the characteristic II corresponds to the circuit with freewheel device but without offset, i.e. the circuit of FIG. 8 but with α12 ; and

the characteristic III corresponds to the same circuit, with the maximum offset, i.e. maximum |α12 |(FIG. 13 characteristic).

Between a null offset and a maximal offset it is possible to obtain an infinity of different characteristics, all located in the shaded area between the characteristics II and III.

To be more precise, these characteristics are determined by the following equations= ##EQU1## P being the active power, Q being the reactive power,

R being the arc equivalent resistance,

Id being the rectified current,

Ed being the rectified voltage on load,

Edo being the rectified voltage offload for a null offset,

fp,fq being the firing angle functions.

Thus for a given operating point, i.e. given R and Id, P are determined but Q is variable within a certain range.

Q may be kept constant, for example, which corresponds to the characteristic IV, or any other characteristic in the shaded area. Id, P and Q being therefore determined, α1 and α2 are deduced therefrom directly.

If it is assumed, as mentioned above, that the aim is to maintain the active power substantially constant by increasing the current Id when the arc equivalent resistance decreases (and vice versa), the operating point is moved and therefore the characteristic is moved on this diagram.

Assume now that solving the system of two equations in two unknowns given above yields, for an operating point at a given constant current, a characteristic like the characteristic V in FIG. 14, i.e. an increasing monotonous function Q=f(P). In this case, when the current Id varies the characteristic V is displaced in the manner shown in FIG. 15, so defining a family of characteristics each corresponding to a given operating point (current Id). It is then possible to choose a decreasing monotonous variation law Id =f(R) such that Q remains constant regardless of variations of Id.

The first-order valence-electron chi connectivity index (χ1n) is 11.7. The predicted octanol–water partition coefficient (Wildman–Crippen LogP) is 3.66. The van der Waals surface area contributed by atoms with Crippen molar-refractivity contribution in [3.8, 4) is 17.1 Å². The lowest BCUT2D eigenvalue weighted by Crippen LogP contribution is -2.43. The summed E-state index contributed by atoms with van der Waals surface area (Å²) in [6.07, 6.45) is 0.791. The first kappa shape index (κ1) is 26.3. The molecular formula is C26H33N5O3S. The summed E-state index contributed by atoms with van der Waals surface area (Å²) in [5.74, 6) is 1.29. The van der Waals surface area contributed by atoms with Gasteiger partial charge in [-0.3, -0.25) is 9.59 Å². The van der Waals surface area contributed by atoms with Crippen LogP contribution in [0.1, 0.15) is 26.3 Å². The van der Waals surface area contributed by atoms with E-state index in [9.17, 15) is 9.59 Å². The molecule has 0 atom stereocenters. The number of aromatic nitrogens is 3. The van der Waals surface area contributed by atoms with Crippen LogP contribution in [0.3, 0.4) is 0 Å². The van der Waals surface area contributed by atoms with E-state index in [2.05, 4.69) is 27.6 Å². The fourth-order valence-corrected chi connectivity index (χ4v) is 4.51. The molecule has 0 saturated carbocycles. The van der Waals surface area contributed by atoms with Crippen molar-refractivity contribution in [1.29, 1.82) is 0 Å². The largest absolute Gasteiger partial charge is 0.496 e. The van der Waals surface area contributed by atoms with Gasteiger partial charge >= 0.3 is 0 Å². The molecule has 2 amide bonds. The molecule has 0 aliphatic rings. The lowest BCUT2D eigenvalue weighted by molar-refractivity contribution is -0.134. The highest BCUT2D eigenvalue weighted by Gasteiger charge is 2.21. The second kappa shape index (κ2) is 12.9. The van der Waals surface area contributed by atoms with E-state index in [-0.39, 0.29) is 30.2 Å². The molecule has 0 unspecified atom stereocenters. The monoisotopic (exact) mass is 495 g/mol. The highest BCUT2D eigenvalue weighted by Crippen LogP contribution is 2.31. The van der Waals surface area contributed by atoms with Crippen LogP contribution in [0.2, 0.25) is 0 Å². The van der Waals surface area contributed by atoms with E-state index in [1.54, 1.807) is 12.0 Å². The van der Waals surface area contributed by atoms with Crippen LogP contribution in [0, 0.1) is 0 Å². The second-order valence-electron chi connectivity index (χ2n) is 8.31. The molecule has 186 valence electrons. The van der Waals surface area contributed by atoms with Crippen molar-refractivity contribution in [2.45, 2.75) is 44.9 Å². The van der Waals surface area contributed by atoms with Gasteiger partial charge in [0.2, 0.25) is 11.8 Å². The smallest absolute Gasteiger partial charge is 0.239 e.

In this case, the converter has substantially constant reactive power Q and active power P over all of the range of operation (or at least the major part thereof).

The general circuit described is open to various improvements.

Firstly, it can be advantageous to provide for cyclic permutation of the direction of offset of the two bridges (α12 for one, and α21 for the other) for balanced heating of the semiconductors and reduced risk of appearance of a direct current component harmful to the magnetic induction of the transformer.

The period of such cyclic permutations can be calculated according to the thermal time constant of the semiconductors and the maximum permissible direct current component for the transformer. As to the time of permutation within this period, it must be chosen to minimize the amplitude of the resulting switching transient, on the AC or DC side, as this transient must not be greater in magnitude than those resulting from natural fluctuations of the arc.

Secondly, the current regulation can be duplicated, i.e. provision can be made for separate regulation of the currents in each of the two Graetz bridges in parallel or, and preferably, simultaneous regulation of the sum of the two currents and their equality (so-called "multivariable diagonal" regulation).

If there is any imbalance between the two bridges there is imperfect compensation of even harmonics and it can be necessary to limit this imbalance (limitation of α1 -α'1 and α2 -α'2) in order to limit even harmonics to an acceptable level. This risk can arise if the two . Graetz bridges are not perfectly connected in parallel, especially if the connection is made not at the output side terminals of the smoothing inductors but at the two bottom or hearth electrodes, deemed to be connected electrically by the "heel".

Thirdly, a plurality of subassemblies of the same type, as shown in FIG. 9, can be combined and supplied via phase-shifted transformers in order to reduce the harmonics. The phase-shifting of the transformers is preferably effected at their primaries, for example with "triangle zigzag" or "triangle intermediate tap" type windings.

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Referenced by
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US5610937 *Nov 29, 1994Mar 11, 1997Abb Management AgRegulation method for a DC arc furnace
US5617447 *Oct 6, 1995Apr 1, 1997Abb Management AgMethod of stabilizing a power supply network against reactive load fluctuations, and a reactive power compensation device
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US6608857 *May 1, 2001Aug 19, 2003Manoharan ThamodharanMethod of controlling the output voltage of a furnace
US7212561Aug 31, 2005May 1, 2007Hatch Ltd.System and method for controlling electrical power across multiple furnaces using variable reactors
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Classifications
U.S. Classification373/108, 373/102, 363/70
International ClassificationH02M7/162, G05F1/02, H05B7/144, H05B7/148, H02J3/18, C21C5/52, H02M7/12, H02M7/17, H05B7/18
Cooperative ClassificationH02M7/162, H02M7/17, C21C5/5229, H05B7/144
European ClassificationH05B7/144, C21C5/52C, H02M7/162, H02M7/17